U.S. citizens are allowed with proof of a negative PCR test for COVID-19 taken in the 48 hours before entry. There are local curfews in place but few other restrictions at this time.

The Centers for Disease Control and Prevention (CDC) advises against travel, however, because COVID-19 rates are so high and hospitals are strained.

Croatia

The Mediterranean town of Hvar in Croatia. (Photo by Dreamer4787/Shutterstock)

PCR test required? Yes, or proof of vaccination or antibodies

Quarantine required? No, except if you are testing on arrival

As of April, vaccinated American travelers can now bypass the country’s COVID-19 testing and quarantine requirements. Note that travelers must be fully vaccinated, with the final dose (or a single dose, for one-jab vaccines like Johnson & Johnson) having been administered at least 14 days prior to departure.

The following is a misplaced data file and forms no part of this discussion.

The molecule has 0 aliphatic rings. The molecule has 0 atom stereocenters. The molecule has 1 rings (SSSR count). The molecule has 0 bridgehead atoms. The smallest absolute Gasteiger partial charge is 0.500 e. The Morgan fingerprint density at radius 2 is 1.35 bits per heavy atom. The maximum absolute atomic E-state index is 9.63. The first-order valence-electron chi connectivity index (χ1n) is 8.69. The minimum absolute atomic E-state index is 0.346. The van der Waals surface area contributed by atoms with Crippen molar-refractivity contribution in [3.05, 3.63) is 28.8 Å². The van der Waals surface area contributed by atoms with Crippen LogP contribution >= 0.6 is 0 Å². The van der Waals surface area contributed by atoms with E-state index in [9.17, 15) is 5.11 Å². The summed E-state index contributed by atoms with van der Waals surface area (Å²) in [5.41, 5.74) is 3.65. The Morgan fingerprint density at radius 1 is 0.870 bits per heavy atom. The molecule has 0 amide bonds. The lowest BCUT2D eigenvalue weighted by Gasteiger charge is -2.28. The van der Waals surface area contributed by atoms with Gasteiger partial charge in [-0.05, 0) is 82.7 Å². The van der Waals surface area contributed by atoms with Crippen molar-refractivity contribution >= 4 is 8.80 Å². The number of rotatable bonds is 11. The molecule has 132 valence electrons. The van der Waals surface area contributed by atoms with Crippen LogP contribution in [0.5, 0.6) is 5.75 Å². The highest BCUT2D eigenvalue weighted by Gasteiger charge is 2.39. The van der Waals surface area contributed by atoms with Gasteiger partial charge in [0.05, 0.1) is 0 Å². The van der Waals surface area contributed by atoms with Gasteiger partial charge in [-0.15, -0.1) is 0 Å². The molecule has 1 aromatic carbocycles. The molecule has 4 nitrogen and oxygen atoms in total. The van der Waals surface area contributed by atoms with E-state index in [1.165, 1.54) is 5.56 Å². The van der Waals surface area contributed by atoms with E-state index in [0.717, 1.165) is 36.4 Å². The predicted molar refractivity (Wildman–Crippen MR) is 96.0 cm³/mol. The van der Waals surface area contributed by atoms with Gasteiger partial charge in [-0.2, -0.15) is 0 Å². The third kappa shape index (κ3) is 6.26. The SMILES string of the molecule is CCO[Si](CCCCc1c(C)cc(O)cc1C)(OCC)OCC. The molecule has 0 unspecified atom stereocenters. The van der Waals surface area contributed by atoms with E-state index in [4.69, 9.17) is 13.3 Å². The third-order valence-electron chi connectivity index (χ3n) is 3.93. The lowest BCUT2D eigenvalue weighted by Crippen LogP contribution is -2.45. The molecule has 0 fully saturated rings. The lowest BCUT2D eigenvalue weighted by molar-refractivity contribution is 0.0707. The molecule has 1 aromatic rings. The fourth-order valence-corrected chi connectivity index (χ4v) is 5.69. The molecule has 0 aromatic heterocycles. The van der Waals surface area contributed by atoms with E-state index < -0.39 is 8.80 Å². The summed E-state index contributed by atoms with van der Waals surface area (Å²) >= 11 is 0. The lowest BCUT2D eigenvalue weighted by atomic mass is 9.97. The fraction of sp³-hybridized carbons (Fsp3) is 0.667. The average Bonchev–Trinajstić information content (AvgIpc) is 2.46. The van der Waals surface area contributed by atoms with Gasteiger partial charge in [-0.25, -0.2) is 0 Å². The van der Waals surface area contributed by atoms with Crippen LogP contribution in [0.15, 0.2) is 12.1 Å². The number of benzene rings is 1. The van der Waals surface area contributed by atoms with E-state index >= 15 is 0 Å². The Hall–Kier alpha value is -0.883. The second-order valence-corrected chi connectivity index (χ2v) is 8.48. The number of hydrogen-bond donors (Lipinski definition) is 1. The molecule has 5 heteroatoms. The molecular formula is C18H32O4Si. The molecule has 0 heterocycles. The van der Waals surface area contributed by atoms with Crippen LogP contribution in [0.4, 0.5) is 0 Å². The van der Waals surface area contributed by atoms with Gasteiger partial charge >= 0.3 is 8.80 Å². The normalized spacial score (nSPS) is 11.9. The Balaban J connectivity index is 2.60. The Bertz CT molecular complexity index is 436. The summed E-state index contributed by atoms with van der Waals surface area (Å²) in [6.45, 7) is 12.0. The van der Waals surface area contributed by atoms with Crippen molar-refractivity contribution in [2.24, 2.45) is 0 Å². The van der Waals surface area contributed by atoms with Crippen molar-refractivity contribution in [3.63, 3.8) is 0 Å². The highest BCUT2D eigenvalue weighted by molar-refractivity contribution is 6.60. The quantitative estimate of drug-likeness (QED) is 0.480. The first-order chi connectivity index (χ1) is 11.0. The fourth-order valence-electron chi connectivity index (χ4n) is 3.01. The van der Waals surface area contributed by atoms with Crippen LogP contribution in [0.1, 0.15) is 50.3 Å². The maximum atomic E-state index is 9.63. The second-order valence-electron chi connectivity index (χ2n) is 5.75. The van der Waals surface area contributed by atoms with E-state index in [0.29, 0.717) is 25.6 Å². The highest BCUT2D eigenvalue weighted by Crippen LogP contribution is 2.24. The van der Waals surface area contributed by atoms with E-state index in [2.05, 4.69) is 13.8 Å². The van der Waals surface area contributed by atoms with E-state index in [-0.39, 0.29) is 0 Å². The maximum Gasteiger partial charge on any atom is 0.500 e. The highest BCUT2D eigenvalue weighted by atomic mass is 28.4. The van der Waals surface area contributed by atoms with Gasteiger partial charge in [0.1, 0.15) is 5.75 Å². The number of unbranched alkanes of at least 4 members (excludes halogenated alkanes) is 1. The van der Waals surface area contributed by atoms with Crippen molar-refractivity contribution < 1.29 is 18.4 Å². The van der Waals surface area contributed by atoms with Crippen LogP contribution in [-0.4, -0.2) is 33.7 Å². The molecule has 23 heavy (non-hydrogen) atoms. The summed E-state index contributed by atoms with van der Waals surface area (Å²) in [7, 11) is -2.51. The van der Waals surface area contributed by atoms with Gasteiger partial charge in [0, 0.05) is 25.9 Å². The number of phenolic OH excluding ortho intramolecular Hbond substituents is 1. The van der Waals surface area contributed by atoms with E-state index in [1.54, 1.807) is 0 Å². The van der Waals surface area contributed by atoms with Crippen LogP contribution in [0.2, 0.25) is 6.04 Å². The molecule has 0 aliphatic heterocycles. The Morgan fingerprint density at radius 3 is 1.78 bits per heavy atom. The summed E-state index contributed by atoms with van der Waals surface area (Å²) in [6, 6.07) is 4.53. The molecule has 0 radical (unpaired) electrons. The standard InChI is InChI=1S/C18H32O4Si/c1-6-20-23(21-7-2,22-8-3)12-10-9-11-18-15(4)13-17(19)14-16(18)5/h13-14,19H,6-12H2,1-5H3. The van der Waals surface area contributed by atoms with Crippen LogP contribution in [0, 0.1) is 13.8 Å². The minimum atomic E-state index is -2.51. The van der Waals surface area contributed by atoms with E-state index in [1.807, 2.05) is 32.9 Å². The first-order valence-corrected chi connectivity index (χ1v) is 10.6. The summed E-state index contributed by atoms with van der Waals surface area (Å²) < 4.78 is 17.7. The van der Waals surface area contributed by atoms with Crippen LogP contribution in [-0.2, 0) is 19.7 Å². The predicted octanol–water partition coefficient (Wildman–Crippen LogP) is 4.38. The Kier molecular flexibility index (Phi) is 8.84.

Related: Updated guide to visiting Croatia during COVID-19

Croatia is also open to travelers who are not vaccinated, although they will have to meet specific entry requirements.

According to the U.S. Embassy in Croatia, U.S. tourists must fill out the Enter Croatia form and present one of the following:

  • a negative result of a COVID-19 PCR or rapid antigen test taken less than 48 hours before arrival; those who provide a rapid antigen test result and are staying in Croatia longer than 10 days must repeat the test within 10 days of the original test.
  • a vaccination certificate showing vaccination was completed at least 14 days before entry to Croatia
  • a certificate confirming recovery from a COVID-19 infection with a positive test result having been received within 11 and 180 days of arrival in Croatia.